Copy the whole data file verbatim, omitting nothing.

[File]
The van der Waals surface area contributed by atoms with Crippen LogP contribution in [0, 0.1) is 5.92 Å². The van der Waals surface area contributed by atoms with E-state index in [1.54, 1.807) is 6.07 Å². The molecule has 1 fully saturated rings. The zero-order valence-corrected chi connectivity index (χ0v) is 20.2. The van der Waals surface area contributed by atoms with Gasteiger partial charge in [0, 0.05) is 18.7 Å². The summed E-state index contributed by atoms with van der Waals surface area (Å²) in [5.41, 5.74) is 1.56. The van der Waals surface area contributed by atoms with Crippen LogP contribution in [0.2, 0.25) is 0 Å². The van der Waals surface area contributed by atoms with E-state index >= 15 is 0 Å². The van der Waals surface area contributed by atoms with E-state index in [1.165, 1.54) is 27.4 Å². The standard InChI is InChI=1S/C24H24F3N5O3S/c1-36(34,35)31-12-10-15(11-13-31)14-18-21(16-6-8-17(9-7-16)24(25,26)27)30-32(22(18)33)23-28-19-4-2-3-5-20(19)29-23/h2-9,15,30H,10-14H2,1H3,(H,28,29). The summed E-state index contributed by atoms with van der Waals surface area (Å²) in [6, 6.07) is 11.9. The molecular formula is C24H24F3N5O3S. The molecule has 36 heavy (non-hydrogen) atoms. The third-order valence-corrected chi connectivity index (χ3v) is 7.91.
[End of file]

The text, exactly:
The van der Waals surface area contributed by atoms with Crippen LogP contribution in [0, 0.1) is 5.92 Å². The van der Waals surface area contributed by atoms with E-state index in [1.54, 1.807) is 6.07 Å². The molecule has 1 fully saturated rings. The zero-order valence-corrected chi connectivity index (χ0v) is 20.2. The van der Waals surface area contributed by atoms with Gasteiger partial charge in [0, 0.05) is 18.7 Å². The summed E-state index contributed by atoms with van der Waals surface area (Å²) in [5.41, 5.74) is 1.56. The van der Waals surface area contributed by atoms with Crippen LogP contribution in [0.2, 0.25) is 0 Å². The van der Waals surface area contributed by atoms with E-state index >= 15 is 0 Å². The van der Waals surface area contributed by atoms with E-state index in [1.165, 1.54) is 27.4 Å². The standard InChI is InChI=1S/C24H24F3N5O3S/c1-36(34,35)31-12-10-15(11-13-31)14-18-21(16-6-8-17(9-7-16)24(25,26)27)30-32(22(18)33)23-28-19-4-2-3-5-20(19)29-23/h2-9,15,30H,10-14H2,1H3,(H,28,29). The summed E-state index contributed by atoms with van der Waals surface area (Å²) in [6, 6.07) is 11.9. The molecular formula is C24H24F3N5O3S. The molecule has 36 heavy (non-hydrogen) atoms. The third-order valence-corrected chi connectivity index (χ3v) is 7.91.